Moscow to Berlin: Red Siege is the latest World War II real-time strategy game to roll our way, and it comes with such a generic name that it's understandably easy to confuse with other recent World War II games, such as Rush for Berlin and World War II Combat: Road to Berlin. There's no shortage of World War II real-time strategy games, either, so a game really has to deliver something cool or interesting in order to stand out. Unfortunately, that's not the case with Moscow to Berlin, as it's yet another cookie-cutter real-time strategy game that's plagued with micromanagement issues, dated gameplay, and equally dated graphics.
Moscow to Berlin is the latest World War II game from developer Digital Reality, responsible for both D-Day and Desert Rats vs. Afrika Korps. This chapter in the series covers the eastern front of World War II, a titanic clash of German and Soviet armies that resulted in the Germans almost taking Moscow and the Soviets eventually smashing Berlin. In fact, the game's three campaigns cover the major phases of the conflict, from the Germans invading the Soviet Union, the middle phase that included Stalingrad, and finally the Red Army march on Berlin. The missions in each campaign alternate sides, though, so you don't really get a sense of personality or distinct characters throughout the game. In one battle, you'll lead a German tank attack on Soviet positions, while in the next you may lead Soviet forces into battle against the Germans.
It all sounds quite epic, but it's not. Instead of commanding armies, you'll command a handful of tanks and other vehicles, as well as squads of infantry in battle. This is a tactical-style real-time strategy game, so there's no resource gathering or base building. Rather, you're given a set number of units at the beginning of the mission, and you must accomplish your objectives using them and whatever reinforcements that are programmed to arrive. The artificial intelligence isn't really smart, and its job is mainly to sit there and wait for you to attack, save for those moments when it's scripted to attack. The pathfinding is also dubious, and your forces will often jam together, which can get you in trouble if your advance forces encounter the enemy while the bulk of your troops are still trying to untangle themselves.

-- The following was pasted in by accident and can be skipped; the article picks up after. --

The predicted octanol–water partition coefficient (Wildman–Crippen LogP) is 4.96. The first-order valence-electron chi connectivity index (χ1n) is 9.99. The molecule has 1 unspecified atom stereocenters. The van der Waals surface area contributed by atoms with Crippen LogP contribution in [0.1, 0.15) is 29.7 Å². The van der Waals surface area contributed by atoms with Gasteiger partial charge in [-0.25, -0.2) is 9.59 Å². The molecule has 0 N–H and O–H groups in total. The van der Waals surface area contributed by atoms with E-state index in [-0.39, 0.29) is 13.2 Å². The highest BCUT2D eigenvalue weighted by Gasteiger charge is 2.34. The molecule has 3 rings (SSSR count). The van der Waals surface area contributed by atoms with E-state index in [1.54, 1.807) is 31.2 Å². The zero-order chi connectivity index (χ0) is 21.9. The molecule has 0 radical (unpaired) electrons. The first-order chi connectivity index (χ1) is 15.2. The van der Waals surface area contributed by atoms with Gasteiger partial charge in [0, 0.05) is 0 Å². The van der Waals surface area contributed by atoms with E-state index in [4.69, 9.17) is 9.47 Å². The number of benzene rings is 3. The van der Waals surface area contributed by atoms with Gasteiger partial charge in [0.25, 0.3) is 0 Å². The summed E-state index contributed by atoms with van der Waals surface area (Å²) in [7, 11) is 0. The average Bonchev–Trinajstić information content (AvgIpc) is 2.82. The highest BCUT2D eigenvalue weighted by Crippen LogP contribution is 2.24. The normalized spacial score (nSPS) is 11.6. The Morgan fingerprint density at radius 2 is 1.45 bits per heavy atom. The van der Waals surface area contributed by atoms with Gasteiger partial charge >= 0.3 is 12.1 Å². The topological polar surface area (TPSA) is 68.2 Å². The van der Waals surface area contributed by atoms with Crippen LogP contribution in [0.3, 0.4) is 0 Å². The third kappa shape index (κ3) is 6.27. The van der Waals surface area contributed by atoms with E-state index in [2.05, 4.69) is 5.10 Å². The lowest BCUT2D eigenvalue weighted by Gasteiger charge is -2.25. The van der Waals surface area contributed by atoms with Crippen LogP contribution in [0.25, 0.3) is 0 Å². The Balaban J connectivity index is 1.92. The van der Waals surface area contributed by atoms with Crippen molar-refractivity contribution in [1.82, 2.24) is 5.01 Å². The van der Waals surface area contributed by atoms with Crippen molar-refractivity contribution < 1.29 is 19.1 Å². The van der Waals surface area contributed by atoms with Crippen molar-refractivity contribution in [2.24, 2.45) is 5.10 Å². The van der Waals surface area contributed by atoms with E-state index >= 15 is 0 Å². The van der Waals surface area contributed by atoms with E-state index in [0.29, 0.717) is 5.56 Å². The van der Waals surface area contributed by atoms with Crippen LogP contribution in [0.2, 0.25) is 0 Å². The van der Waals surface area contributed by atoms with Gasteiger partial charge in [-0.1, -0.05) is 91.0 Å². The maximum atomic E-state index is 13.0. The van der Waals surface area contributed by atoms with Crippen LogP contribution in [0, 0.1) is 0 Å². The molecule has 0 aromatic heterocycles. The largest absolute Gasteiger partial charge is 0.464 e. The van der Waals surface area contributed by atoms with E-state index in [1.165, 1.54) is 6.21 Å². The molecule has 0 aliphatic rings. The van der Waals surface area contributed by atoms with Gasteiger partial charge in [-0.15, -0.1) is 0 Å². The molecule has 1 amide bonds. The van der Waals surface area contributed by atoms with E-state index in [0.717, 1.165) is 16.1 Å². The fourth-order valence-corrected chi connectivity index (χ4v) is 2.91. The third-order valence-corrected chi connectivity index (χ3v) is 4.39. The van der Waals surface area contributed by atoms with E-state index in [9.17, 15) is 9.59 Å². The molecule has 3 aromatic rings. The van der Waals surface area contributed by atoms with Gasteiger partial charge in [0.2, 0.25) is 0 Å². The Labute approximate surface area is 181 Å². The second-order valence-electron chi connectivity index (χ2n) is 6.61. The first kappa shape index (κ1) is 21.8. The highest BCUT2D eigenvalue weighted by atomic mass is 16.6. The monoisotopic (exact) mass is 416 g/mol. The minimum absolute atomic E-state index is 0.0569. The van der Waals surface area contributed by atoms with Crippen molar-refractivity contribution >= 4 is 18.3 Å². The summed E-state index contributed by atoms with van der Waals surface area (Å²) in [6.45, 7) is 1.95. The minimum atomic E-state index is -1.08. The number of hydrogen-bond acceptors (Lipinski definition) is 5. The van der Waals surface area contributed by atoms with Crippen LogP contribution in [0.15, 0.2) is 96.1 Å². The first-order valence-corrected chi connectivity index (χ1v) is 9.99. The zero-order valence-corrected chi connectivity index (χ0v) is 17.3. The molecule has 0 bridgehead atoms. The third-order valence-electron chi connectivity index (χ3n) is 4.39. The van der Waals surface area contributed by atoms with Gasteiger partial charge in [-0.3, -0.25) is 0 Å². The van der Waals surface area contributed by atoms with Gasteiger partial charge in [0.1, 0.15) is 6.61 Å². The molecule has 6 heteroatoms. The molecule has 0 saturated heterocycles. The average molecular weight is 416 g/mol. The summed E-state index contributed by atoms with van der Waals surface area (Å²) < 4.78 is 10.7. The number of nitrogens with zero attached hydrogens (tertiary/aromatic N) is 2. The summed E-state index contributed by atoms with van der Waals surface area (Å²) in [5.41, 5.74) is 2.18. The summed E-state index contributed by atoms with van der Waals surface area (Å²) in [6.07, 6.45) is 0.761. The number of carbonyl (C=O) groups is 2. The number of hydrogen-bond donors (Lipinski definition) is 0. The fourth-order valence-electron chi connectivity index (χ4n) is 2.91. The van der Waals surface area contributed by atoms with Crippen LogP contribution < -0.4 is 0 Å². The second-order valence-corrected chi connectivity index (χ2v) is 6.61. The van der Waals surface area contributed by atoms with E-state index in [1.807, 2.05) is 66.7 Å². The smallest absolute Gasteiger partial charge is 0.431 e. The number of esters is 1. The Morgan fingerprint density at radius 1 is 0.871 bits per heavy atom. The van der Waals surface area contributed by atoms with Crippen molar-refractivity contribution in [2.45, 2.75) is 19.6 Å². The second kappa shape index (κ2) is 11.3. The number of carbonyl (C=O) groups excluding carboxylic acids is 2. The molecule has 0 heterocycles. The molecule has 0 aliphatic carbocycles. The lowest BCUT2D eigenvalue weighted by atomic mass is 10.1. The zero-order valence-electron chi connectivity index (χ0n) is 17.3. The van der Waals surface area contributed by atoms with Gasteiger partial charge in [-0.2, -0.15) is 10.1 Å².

Moscow to Berlin also shares some of the micromanagement issues of D-Day. Basically, you're given a lot of control over individual units, but most of that is worthless in the heat of battle. When tanks can explode with just one or two hits, you don't have time to fiddle with each unit onscreen. And this means that infantrymen are rather useless in the game, since they aren't grouped by squads but rather by individual. So doing basic things such as loading up a troop transport requires you to click on each grunt and give him an order to board the vehicle in question. It's easier to forget the infantrymen anyway and just forge ahead with tanks, which have an unlimited amount of ammo and blast everything in their way. They'll even use their main cannons to shoot at infantry, who oblige the tanks by standing in the open.
On the easier difficulty setting, you don't have to worry so much about micromanaging everything, since your forces are tough enough to weather most battles. However, the tactical skill in the game is reduced to being able to drag-select a bunch of units, send them at the enemy, wait around while the repair truck heals everyone, then repeat the process again. Finally, the multiplayer in Moscow to Berlin is frankly weird, since the game's online matchmaking lobby is also shared with the D-Day crowd. In fact, of the players that you'll find online, most only play D-Day, so finding someone to play Moscow to Berlin with can be difficult.
The graphics engine was already old in 2004 when it was used for D-Day, and two years later it's really behind the times. It does have some nice features, such as the destructibility of the environments and the way tanks explode in glorious fireballs, but the rest of the game suffers from dated and grainy graphics. The sound has the obligatory voice acting with thick German and Russian accents, and the music won't really inspire you or catch your ear. There's just not a lot to recommend in Moscow to Berlin, not with so many better World War II real-time strategy games on the market. So it's probably a bit fitting that this chapter of the series covers the end of World War II, because it's run out of gas at this point.